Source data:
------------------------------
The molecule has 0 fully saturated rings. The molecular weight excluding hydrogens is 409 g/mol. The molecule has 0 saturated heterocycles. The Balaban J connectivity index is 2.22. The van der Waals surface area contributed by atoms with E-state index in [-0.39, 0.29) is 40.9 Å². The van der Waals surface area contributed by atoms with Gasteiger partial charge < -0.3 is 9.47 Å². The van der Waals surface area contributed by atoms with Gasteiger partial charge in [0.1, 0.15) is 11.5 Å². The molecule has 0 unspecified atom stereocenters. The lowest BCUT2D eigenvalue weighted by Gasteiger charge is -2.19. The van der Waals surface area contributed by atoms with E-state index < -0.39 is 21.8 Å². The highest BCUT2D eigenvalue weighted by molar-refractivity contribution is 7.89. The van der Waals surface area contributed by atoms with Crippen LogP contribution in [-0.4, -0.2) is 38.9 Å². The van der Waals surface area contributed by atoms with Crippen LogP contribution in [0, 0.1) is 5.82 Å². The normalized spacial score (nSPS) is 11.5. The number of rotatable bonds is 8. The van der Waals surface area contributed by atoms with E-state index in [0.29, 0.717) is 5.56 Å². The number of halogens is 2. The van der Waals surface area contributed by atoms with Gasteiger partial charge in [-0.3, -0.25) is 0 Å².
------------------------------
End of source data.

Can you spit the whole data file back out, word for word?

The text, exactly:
The molecule has 0 fully saturated rings. The molecular weight excluding hydrogens is 409 g/mol. The molecule has 0 saturated heterocycles. The Balaban J connectivity index is 2.22. The van der Waals surface area contributed by atoms with E-state index in [-0.39, 0.29) is 40.9 Å². The van der Waals surface area contributed by atoms with Gasteiger partial charge < -0.3 is 9.47 Å². The van der Waals surface area contributed by atoms with Gasteiger partial charge in [0.1, 0.15) is 11.5 Å². The molecule has 0 unspecified atom stereocenters. The lowest BCUT2D eigenvalue weighted by Gasteiger charge is -2.19. The van der Waals surface area contributed by atoms with E-state index < -0.39 is 21.8 Å². The highest BCUT2D eigenvalue weighted by molar-refractivity contribution is 7.89. The van der Waals surface area contributed by atoms with Crippen LogP contribution in [-0.4, -0.2) is 38.9 Å². The van der Waals surface area contributed by atoms with Crippen LogP contribution in [0, 0.1) is 5.82 Å². The normalized spacial score (nSPS) is 11.5. The number of rotatable bonds is 8. The van der Waals surface area contributed by atoms with E-state index in [0.29, 0.717) is 5.56 Å². The number of halogens is 2. The van der Waals surface area contributed by atoms with Gasteiger partial charge in [-0.3, -0.25) is 0 Å².